This girl describes Paul and his companions as slaves, just as she’s a slave – but what the spirit in her doesn’t recognise is that their slavery is different to hers.  They’ve been delivered through the resurrection of Jesus into a slavery to perfect freedom as St Ignatius of Loyola would later describe it; she awaits deliverance from the slavery to her Master who exploits her.  And Paul, in the name of Jesus, delivers her.

And to mirror this, the story of Paul in Philippi ends with another deliverance.

Having been thrown into prison the Lord delivers them into freedom but it’s the jailer who experiences true freedom.  The one who’s kept the apostles captive is the one who in reality was captive himself.  The chains fell off those in the prison cell but the real shackles fell from the jailer and from his family and through baptism they all experienced that true release, that true deliverance which would place them within the true freedom of the resurrected Christ.

Charles Wesley so wonderfully wrote in his hymn ‘And can it be’

My chains fell off, my heart was free

I rose, went forth and followed thee.

The irony is that it’s not so much the song of the apostles but of the jailer.

The gospel for today is part of what we call the High Priestly Prayer in St John’s Gospel.  It’s a high point in that gospel in which Jesus, turning his face and his thoughts towards the events of his passion, death and resurrection, prays for his friends, prays for the church, prays for us.

In that prayer we hear him pray,

‘I ask .. on behalf of those who will believe in me through their word.’

There are a great many slave girls and jailers out there, people locked into destructive ways of life, people exploited, people for whom others hold the keys to their metaphorical chains, people looking for release, for freedom.  Like that slave girl many know the truth already, but something keeps them back, they can speak the words but the truth has not yet set them free.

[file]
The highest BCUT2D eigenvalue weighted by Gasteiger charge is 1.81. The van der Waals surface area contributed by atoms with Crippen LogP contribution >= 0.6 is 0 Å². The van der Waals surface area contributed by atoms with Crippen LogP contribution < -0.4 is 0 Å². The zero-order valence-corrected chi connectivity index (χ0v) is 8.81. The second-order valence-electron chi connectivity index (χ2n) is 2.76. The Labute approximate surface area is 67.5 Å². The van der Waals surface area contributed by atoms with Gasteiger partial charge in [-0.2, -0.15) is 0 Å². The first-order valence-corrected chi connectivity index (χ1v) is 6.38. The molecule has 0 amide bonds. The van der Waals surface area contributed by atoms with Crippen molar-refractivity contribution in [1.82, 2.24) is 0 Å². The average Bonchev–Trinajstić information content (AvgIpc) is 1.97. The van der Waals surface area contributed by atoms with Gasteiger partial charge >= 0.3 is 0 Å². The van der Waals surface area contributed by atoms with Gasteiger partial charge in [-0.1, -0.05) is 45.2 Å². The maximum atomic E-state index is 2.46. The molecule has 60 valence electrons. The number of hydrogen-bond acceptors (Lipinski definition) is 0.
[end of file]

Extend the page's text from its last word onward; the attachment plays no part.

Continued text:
And that’s where we come in.  In this transitional time, in this waiting time, we’re the ones who are called to make known through our words, in our lives, the truth of the death and the resurrection of Jesus and what that means for all of us.  We’re the ones who are bearers of the good news in the places where we find ourselves day in day out, that we may all be one, and may all be free. 

And in this Eucharist, as in every Eucharist, we’re given the grace to be the agents of God’s liberating love, for here, we, bit-part players in the drama of salvation, are drawn to the centre, to the table, to the altar and to Jesus, our great High Priest, who with his own hands, feeds us with his own self.  The jailer knew that it was true for it says

‘He brought them into his house and set food before them’ – he created a Eucharistic community, a house church for the church.

The slave girl knew it was true as with profound words she cries

‘These are slaves of the most High God, who proclaim to you the way of salvation’. 

Jesus prays that they may all be one, he prays and we pray that the kingdom will come, that this transitional time will be over.  The great praying hands that stand in the nave for these ten days are the focus for all of this.  We pray that the divisions in our politics and the divisions in our nation will be healed, we pray that those in chains will be set free, we pray that the kingdom will come. 

We pray with St John, who ends the account of his vision with a very simple prayer and his prayer becomes our prayer ‘Amen. Come, Lord Jesus!’

And then the waiting will be over.